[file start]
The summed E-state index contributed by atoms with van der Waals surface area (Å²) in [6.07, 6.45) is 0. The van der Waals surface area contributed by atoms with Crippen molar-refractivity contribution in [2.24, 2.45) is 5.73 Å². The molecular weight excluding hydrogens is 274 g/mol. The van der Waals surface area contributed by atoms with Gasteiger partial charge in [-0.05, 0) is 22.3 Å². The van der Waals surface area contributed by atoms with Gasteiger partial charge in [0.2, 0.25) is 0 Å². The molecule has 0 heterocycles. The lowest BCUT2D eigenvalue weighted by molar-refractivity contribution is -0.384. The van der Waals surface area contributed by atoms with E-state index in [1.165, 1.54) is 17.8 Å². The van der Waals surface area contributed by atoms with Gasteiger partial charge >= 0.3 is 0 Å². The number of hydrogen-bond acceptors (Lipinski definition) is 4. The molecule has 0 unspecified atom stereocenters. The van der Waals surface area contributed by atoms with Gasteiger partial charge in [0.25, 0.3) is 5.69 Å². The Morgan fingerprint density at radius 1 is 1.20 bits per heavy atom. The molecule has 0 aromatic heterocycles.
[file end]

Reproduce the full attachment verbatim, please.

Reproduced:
The summed E-state index contributed by atoms with van der Waals surface area (Å²) in [6.07, 6.45) is 0. The van der Waals surface area contributed by atoms with Crippen molar-refractivity contribution in [2.24, 2.45) is 5.73 Å². The molecular weight excluding hydrogens is 274 g/mol. The van der Waals surface area contributed by atoms with Gasteiger partial charge in [-0.05, 0) is 22.3 Å². The van der Waals surface area contributed by atoms with Gasteiger partial charge in [0.2, 0.25) is 0 Å². The molecule has 0 heterocycles. The lowest BCUT2D eigenvalue weighted by molar-refractivity contribution is -0.384. The van der Waals surface area contributed by atoms with E-state index in [1.165, 1.54) is 17.8 Å². The van der Waals surface area contributed by atoms with Gasteiger partial charge >= 0.3 is 0 Å². The number of hydrogen-bond acceptors (Lipinski definition) is 4. The molecule has 0 unspecified atom stereocenters. The van der Waals surface area contributed by atoms with Gasteiger partial charge in [0.25, 0.3) is 5.69 Å². The Morgan fingerprint density at radius 1 is 1.20 bits per heavy atom. The molecule has 0 aromatic heterocycles.